When Denise Harlos was a young girl, her family moved to Nigeria where her father helped train teachers.
Political unrest sent the family packing after a couple of years, but the experience had a profound effect on her personal and professional life, instilling a deep appreciation for cultural differences and the power of reading.
“She tried to learn from life and take those lessons and apply them, and use them as she encountered different opportunities and experiences,” said her daughter, Rachael Harlos. “In that sense, she was always growing and was always curious.”
Harlos, an educator for decades and the recipient of the first MN English Learner Advocate Award, died at age 53 at her home in Eden Prairie on April 26.
Harlos was born in Ohio, where she spent most of her childhood. After high school, she move to Arizona and earned her B.A. and M.Ed. in language, reading and culture from the University of Arizona. In 1998, her family moved from Tuscon to Eden Prairie. She received a masters in education sciences from Minnesota State University, Mankato, and worked for the Shakopee School District, where she became a program manager in charge of Title One programs for low-income students.
Sue Arko, a district colleague, said that her dedication to improving the lives of students went beyond school policy. If a student needed winter boots, Arko said, she’d find them.
“She was a passionate advocate for students, teachers, and parents,” said Arko. “She was a huge advocate of everyone being literate — she was very keen on what it takes to get a child to learn how to read.”
Though her greatest passion was her family, Harlos loved gardening, horses and sailing. She kept a small wooden catamaran called Chicken of the Sea that her father built in his garage, and was always ready for an excursion on a nearby lake.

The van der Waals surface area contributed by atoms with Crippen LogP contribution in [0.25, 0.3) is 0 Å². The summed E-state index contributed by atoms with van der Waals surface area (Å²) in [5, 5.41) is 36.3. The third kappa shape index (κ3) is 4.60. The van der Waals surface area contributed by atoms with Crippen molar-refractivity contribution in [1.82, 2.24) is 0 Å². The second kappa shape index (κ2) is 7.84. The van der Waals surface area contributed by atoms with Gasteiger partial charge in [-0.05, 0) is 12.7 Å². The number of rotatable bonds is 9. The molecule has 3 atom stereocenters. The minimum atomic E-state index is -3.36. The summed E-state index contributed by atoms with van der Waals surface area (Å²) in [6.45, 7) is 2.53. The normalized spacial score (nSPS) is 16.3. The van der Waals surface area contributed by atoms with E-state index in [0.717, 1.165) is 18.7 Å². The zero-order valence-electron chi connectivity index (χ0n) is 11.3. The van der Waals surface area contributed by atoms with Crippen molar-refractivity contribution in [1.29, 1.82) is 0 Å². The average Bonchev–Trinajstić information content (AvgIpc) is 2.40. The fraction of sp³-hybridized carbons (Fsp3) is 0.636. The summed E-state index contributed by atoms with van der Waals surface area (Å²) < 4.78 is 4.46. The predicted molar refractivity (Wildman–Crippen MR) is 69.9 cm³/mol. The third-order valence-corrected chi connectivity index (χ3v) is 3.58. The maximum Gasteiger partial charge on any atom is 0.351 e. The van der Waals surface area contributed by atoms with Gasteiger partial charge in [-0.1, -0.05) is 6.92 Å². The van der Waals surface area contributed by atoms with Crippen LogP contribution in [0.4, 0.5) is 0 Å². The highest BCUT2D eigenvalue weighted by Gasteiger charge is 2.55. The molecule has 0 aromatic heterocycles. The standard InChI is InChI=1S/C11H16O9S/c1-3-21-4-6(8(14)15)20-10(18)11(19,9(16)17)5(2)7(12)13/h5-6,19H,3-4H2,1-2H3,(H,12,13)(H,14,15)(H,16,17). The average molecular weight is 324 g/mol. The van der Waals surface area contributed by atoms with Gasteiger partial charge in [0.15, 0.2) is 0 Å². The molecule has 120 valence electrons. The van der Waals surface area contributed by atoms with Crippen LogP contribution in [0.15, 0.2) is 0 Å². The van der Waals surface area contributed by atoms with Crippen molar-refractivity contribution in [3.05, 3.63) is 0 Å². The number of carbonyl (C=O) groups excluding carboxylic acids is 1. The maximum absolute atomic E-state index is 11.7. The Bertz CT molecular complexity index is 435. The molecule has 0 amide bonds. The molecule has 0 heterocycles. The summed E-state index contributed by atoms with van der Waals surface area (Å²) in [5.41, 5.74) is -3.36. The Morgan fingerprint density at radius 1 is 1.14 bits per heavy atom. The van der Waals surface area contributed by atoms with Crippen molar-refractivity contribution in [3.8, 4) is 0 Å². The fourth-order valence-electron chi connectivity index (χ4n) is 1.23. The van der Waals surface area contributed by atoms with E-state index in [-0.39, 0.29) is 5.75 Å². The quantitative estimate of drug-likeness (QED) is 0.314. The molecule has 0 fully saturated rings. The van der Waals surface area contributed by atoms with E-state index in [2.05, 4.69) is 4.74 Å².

Harlos owned a horse in Tucson, but gave it up before moving to Minnesota. Rachael Harlos said that after her mom’s brain tumor was diagnosed and the night before an MRI, she had a dream that she was riding, and that the next day during her MRI she visualized that experience to help her soothe her fears.
Above all, books were a constant for Harlos, and she was a steadfast advocate for reading — something she did even into the last months of her life, even though the brain tumor made it difficult.
“She believed that to develop a child’s ability to become good readers, you have to get books in their hands,” Rachael said.
To that end, Arko asked visitors to the memorial service, which was held Monday, to donate a new or used children’s book to be bagged up and sent home with students at the end of the school year.
Harlos is survived by her husband of 22 years, Paul; children, Lowell Amparan, Rachael Harlos, Ann Harlos and Beth Harlos; mother, Jean Lewis; and siblings, David Lewis, Dee Faigin and Dawn Lewis. She was preceded in death by her father, Wilbur, and brother, Darrin.
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